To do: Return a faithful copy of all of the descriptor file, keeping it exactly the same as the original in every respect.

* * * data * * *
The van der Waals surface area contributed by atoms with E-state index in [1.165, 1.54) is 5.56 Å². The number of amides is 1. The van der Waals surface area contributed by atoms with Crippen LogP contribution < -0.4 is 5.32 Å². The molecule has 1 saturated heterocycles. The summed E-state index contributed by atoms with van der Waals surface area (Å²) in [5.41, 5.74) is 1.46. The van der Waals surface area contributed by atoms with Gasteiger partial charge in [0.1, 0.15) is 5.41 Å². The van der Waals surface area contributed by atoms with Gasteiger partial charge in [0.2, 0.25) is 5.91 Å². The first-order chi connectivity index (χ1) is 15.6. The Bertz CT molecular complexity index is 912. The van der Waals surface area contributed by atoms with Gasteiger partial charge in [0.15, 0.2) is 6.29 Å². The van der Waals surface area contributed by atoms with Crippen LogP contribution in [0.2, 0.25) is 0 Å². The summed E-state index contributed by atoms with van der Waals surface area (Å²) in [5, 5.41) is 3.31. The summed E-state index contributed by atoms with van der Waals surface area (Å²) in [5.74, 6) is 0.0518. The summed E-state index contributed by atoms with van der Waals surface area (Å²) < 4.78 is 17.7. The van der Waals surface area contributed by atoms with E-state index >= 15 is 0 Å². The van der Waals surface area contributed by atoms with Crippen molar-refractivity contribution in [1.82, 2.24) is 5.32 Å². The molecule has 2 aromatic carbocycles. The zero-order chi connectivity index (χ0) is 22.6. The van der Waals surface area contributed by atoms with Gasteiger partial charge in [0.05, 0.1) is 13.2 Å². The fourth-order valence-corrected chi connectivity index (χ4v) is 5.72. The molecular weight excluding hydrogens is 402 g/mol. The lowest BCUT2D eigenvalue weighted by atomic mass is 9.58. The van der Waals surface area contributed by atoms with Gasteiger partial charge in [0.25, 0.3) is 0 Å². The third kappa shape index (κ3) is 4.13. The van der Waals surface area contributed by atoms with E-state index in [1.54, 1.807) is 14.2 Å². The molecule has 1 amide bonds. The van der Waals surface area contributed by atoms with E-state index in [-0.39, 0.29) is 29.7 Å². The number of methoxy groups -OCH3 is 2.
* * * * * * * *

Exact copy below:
The van der Waals surface area contributed by atoms with E-state index in [1.165, 1.54) is 5.56 Å². The number of amides is 1. The van der Waals surface area contributed by atoms with Crippen LogP contribution < -0.4 is 5.32 Å². The molecule has 1 saturated heterocycles. The summed E-state index contributed by atoms with van der Waals surface area (Å²) in [5.41, 5.74) is 1.46. The van der Waals surface area contributed by atoms with Gasteiger partial charge in [0.1, 0.15) is 5.41 Å². The van der Waals surface area contributed by atoms with Gasteiger partial charge in [0.2, 0.25) is 5.91 Å². The first-order chi connectivity index (χ1) is 15.6. The Bertz CT molecular complexity index is 912. The van der Waals surface area contributed by atoms with Gasteiger partial charge in [0.15, 0.2) is 6.29 Å². The van der Waals surface area contributed by atoms with Crippen LogP contribution in [0.2, 0.25) is 0 Å². The summed E-state index contributed by atoms with van der Waals surface area (Å²) in [5, 5.41) is 3.31. The summed E-state index contributed by atoms with van der Waals surface area (Å²) in [5.74, 6) is 0.0518. The summed E-state index contributed by atoms with van der Waals surface area (Å²) < 4.78 is 17.7. The van der Waals surface area contributed by atoms with E-state index >= 15 is 0 Å². The van der Waals surface area contributed by atoms with Crippen molar-refractivity contribution in [1.82, 2.24) is 5.32 Å². The molecule has 2 aromatic carbocycles. The zero-order chi connectivity index (χ0) is 22.6. The van der Waals surface area contributed by atoms with Gasteiger partial charge in [0.05, 0.1) is 13.2 Å². The fourth-order valence-corrected chi connectivity index (χ4v) is 5.72. The molecular weight excluding hydrogens is 402 g/mol. The lowest BCUT2D eigenvalue weighted by atomic mass is 9.58. The van der Waals surface area contributed by atoms with Gasteiger partial charge in [0.25, 0.3) is 0 Å². The third kappa shape index (κ3) is 4.13. The van der Waals surface area contributed by atoms with E-state index in [1.54, 1.807) is 14.2 Å². The molecule has 1 amide bonds. The van der Waals surface area contributed by atoms with E-state index in [-0.39, 0.29) is 29.7 Å². The number of methoxy groups -OCH3 is 2.